freeline-22 - Page 85



Elstow 2009 Season
35lb, Dark and scaly – what a warrior.
up that on the following Monday I
would be making the ten-minute
drive to my local syndicate water. On
my way home from Welly, I popped
into a pet wholesalers and picked up
some hemp and another sack of pellets.
Monday morning arrived, and it
didn’t take that long to get the van
loaded with all the necessary bits
needed for the next three days. I was
soon travelling down the bypass, and
don’t mind admitting that I was feeling really excited about getting back
to the lake that in my mind is still a
place of magic! Whilst driving down
the bypass I was thinking to myself
that the conditions were looking
really good, as it was dull, overcast
with a slight drizzle blighting the
windscreen. I was hoping that the
southwesterly wind direction that
had been forecast would hold out to
be correct. As I pulled up to the gate I
looked up the lake and caught sight of
what looked like a big carp launching
itself clear of the water. That bloody
combination lock couldn’t be undone
quickly enough; I needed to be in
there watching the water. I pulled
into the car park and reversed the van
up, which gave me a fantastic view
looking right up the lake.
Twenty minutes later I got out of
the van to have a walk. It was hard
though as I was laughing so much. I
could see that there was someone
fishing in the Reedy swim and as I
walked round the lake to see who it
was I kept watching the water and
noticed there was someone fishing
the Inflator swim down the other end
of the lake. As I walked into the Reedy
swim a familiar looking head popped
out of the bivvy. I said, “Hello mate,
how’s it going?” The reply was, “It
was black with fish when I got in here
yesterday, but I ain’t had ‘owt yet.” I
was then asked if I had seen anything
in the pool right at the back of the
area he was fishing to. My reply to
that was, “No mate, I didn’t see a fish
and the water’s crysal clear.” I wasn’t
spinning him a line either – the Reedy
swim was barren of carp. Then my
mate said rather incredulously, “Well,
where the bloody hell have they gone
to then?” My reply was, “They’re out
in the middle, mate, and in big numbers.” I left his swim and made my
way back up to the car park all the
while watching the water, and I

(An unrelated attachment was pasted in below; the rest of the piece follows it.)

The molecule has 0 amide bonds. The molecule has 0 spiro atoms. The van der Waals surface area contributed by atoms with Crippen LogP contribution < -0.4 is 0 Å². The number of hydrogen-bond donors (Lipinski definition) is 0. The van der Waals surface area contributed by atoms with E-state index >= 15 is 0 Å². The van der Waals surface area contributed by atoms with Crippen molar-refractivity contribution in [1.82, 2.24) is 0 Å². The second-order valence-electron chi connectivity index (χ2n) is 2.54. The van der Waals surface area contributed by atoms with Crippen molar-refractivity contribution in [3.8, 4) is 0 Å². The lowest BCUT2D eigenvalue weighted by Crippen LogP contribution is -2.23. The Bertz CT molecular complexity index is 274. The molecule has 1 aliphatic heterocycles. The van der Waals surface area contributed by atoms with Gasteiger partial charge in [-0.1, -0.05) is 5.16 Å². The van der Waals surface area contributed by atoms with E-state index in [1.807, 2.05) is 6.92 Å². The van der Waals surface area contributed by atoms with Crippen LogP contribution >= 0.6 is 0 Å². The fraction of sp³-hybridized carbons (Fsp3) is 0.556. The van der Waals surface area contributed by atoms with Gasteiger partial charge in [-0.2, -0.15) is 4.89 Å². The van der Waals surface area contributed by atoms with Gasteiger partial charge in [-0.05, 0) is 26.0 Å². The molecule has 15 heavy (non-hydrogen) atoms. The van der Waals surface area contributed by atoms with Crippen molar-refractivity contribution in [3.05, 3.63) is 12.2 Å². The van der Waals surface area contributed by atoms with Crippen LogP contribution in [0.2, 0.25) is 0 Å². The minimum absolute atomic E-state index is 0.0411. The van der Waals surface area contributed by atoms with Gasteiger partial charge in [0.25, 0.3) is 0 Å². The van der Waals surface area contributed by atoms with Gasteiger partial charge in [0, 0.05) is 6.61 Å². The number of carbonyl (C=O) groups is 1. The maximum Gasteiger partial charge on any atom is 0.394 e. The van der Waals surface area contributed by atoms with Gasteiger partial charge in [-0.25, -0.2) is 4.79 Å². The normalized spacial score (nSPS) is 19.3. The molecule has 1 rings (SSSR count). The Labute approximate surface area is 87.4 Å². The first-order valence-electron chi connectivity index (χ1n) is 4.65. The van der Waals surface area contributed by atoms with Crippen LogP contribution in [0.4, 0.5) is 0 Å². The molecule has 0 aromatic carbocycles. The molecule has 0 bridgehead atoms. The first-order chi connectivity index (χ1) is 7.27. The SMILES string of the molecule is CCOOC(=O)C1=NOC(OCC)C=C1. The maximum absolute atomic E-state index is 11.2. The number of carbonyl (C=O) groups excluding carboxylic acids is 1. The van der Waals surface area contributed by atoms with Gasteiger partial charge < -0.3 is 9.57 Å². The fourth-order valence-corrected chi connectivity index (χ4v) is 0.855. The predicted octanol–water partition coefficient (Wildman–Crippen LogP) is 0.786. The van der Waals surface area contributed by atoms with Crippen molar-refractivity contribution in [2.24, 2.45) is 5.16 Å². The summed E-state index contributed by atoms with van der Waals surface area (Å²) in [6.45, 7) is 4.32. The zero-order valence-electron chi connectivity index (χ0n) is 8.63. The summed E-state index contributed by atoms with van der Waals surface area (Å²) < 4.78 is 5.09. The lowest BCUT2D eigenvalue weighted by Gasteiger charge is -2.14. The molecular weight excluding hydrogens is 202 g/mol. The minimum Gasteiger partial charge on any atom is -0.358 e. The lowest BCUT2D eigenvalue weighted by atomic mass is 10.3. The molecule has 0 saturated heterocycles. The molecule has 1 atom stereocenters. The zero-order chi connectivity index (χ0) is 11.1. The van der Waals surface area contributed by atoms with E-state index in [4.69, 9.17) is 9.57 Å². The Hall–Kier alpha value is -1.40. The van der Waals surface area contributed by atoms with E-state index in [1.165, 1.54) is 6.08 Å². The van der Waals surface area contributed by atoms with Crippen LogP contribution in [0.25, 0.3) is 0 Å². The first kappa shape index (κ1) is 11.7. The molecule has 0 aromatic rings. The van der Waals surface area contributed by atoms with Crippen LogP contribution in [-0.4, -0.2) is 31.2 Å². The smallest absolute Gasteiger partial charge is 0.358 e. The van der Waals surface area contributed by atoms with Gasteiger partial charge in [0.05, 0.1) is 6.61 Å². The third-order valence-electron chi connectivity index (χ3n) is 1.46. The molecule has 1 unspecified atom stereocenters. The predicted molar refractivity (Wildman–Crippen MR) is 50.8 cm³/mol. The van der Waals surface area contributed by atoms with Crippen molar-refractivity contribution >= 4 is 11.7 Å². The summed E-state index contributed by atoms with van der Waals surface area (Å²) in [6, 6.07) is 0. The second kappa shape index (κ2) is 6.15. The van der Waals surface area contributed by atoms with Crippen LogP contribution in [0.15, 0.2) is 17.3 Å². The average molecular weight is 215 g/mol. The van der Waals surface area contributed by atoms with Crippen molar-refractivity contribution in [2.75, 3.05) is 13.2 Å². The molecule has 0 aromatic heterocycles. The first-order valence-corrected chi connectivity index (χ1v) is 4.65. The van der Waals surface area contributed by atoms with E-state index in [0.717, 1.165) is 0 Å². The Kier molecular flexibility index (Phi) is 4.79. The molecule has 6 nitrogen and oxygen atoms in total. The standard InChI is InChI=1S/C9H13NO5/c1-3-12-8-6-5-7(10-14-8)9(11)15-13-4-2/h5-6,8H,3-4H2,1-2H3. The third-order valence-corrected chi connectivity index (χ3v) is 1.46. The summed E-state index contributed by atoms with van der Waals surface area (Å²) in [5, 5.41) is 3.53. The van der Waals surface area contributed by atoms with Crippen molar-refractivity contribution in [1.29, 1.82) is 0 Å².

couldn’t help but start laughing
again. Location, location, location
– find the carp, and you have a good
chance of catching them. When I first
arrived at the gate I had seen my first
fish. By the time I had left my mate in
the Reedy swim, I had seen over a
hundred shows in front of the swim
next to my favourite swim, and I was
going to be the only angler fishing for
them, hopefully.
Now, not being one to pass up on
such a stroke of luck, I loaded the barrow up as quickly as was humanly
possible. Even with shaking hands
and legs that were trembling, I knew
that as long as I didn’t cock this up I
was going to catch – there were too
many fish in that area not to. Something made me slow down, so that’s
just what I did. Leaving the barrow
where it was at the edge of the car
park, I sat down on a grassy area
above one of the deep water swims
and watched the area where the carp
were showing for a further two hours.
Either someone had fished the swim
over the course of the weekend and
the carp were there going ballistic on
a free load of bait, or just maybe the
carp had come to have a natural
munch up on the bloodworm bed that
I had fished to on my last session a
few weeks previously. It took a while
for the carp to slowly ease up with
their aerial displays. At one point they
had been throwing themselves out of
the water in numbers, with five, six or
seven fish at a time being out of the
water before crashing back down into
the lake. As they started to slow up
with the shows I wheeled the barrow
down the path towards the swim next
FREE LINE 85

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